North American Crane Working Group

 

Date of this Version

1992

Document Type

Article

Citation

Lewis, James C., Roderick C. Drewien, Ernie Kuyt, and Jr. Charlie Sanchez. "Contaminants in Habitat, Tissues, and Eggs of Whooping Cranes.", In: Stahlecker D. W., ed. 1992. Proceedings of the Sixth North American Crane Workshop, Oct. 3-5, 1991, Regina, Sask. (Grand Island, NE.: North American Crane Working Group, 1992), 159-65.

Comments

Conference co-sponsored by the Canadian Wildlife Service, Saskatchewan Parks and Renewable Resources Department, and the Whooping Crane Conservation Association, Canadian Council. Proceedings used by permission of the North American Crane Working Group.

Abstract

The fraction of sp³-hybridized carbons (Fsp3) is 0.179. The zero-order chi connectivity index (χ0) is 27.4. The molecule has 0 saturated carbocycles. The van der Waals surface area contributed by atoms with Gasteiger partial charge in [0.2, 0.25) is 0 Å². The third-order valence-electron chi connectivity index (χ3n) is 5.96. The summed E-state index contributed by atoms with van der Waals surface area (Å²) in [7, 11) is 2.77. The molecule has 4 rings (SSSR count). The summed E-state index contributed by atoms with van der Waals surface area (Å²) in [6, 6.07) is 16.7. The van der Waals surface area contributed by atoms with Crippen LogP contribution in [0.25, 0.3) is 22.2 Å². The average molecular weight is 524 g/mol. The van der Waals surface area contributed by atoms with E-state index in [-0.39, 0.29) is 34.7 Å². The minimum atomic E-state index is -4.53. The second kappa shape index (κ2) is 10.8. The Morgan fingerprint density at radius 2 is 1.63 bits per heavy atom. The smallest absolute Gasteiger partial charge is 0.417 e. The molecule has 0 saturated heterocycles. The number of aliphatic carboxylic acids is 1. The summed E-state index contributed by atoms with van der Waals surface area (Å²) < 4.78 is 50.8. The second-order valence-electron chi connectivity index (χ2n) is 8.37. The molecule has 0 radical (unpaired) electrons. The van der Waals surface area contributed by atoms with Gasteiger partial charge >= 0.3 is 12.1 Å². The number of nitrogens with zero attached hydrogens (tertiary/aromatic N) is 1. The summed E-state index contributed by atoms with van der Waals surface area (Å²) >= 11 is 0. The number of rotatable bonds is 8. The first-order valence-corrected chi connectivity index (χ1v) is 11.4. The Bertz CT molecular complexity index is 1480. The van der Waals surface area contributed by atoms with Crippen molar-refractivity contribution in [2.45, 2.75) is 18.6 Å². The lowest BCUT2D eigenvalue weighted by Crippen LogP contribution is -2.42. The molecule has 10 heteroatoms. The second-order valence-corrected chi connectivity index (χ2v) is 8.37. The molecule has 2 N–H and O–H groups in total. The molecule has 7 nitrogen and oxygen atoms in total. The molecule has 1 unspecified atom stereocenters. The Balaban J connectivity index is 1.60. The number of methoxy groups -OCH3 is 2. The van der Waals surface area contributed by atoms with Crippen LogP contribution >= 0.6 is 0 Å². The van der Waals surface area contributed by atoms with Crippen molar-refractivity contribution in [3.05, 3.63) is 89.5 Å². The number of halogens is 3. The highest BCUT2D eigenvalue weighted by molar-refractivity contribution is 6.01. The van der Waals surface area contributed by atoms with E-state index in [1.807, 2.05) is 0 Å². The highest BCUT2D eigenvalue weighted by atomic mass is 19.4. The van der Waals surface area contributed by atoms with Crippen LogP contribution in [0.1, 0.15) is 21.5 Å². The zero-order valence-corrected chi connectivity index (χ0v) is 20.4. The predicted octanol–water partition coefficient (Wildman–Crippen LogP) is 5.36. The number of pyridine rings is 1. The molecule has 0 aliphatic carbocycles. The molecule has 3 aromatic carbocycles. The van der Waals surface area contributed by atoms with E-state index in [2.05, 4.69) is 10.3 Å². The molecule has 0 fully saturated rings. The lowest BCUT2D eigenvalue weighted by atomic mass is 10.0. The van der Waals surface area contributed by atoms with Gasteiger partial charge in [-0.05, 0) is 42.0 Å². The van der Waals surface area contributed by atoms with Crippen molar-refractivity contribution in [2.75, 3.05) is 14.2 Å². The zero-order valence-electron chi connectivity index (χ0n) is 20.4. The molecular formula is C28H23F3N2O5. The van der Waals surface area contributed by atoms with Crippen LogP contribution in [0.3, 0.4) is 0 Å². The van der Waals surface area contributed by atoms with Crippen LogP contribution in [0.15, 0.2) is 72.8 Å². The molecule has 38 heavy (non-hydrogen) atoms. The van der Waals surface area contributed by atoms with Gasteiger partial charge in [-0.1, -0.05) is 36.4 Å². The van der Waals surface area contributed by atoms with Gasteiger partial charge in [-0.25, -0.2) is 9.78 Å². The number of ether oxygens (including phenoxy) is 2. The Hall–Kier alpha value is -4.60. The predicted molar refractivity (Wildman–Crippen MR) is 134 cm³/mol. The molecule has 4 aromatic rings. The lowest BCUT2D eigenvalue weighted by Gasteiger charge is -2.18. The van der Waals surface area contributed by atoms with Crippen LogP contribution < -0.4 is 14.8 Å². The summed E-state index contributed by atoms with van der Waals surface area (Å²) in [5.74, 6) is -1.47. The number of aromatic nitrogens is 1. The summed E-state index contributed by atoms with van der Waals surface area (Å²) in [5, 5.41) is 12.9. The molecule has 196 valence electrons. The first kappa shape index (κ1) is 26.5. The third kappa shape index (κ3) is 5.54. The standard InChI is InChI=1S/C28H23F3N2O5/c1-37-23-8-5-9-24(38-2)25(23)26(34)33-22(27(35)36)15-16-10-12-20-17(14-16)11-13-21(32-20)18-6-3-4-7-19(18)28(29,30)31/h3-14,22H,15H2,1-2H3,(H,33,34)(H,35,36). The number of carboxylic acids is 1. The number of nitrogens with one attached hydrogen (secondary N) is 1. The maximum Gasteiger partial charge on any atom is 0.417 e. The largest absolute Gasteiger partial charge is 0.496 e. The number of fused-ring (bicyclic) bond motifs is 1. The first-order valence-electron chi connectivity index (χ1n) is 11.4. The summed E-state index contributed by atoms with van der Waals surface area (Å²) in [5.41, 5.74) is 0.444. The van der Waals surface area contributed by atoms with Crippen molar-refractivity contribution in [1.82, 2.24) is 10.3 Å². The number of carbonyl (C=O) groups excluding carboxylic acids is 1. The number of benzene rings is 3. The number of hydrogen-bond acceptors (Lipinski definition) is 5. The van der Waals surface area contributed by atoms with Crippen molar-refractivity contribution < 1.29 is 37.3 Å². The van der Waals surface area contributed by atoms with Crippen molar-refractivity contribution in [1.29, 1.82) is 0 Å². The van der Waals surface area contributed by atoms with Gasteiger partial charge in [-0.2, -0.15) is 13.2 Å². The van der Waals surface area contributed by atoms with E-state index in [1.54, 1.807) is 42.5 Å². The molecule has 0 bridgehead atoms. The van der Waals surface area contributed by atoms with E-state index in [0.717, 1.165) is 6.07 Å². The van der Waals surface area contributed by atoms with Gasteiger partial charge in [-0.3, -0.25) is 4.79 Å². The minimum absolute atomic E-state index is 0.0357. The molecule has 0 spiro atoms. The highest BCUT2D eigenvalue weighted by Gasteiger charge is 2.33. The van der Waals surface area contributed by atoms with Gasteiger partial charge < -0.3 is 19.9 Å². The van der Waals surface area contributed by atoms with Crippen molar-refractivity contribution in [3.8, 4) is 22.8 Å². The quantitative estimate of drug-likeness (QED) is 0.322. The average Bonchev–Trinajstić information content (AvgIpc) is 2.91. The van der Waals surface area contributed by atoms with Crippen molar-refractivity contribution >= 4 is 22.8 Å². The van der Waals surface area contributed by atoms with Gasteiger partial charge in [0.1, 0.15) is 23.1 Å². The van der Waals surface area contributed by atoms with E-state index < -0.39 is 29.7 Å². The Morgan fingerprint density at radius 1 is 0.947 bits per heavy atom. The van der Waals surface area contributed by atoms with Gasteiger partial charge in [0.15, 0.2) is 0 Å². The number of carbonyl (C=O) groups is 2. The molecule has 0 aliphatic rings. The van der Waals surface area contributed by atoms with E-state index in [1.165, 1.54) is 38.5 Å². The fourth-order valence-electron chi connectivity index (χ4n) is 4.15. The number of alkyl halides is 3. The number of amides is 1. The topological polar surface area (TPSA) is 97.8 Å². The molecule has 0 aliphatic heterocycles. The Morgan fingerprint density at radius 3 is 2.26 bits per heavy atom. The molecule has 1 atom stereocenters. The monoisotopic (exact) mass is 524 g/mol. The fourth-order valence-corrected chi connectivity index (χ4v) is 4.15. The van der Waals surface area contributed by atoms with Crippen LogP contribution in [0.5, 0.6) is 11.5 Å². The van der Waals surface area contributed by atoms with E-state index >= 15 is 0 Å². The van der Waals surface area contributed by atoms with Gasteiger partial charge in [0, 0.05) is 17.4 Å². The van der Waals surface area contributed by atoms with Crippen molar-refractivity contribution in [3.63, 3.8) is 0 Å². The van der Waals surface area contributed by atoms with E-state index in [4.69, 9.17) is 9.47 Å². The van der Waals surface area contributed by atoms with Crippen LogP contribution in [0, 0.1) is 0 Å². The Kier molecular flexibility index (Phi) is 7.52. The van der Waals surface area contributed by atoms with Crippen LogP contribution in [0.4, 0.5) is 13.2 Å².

Sampling of contaminants in the principal habitat areas of whooping cranes (Grus americana) of both the Rocky Mountain and the Aransas/Wood Buffalo National Park whooping crane populations began in the mid-1980's. Contaminants in eggs and tissues of whooping cranes were sampled opportunistically since the 1960's. Chlorinated hydrocarbons existed in low levels in the environment. Some trace elements including aluminum, arsenic, cadmium, chromium, copper. mercury, selenium, and zinc are of sufficient abundance to justify continued monitoring. Declines over time in residues of DDT and mercury in tissues and eggs reflected the prohibition in use of these as pesticides or fungicides. Egg shell thickness did not differ significantly (P > 0.05) from pre-1910 levels. At present, we are unable to confirm any contaminant levels which threaten reproductive performance or bird survival. The major potential contaminant threats to whooping cranes continue to be accidental oil and hazardous substance spills along the Gulf Intracoastal Waterway of Texas.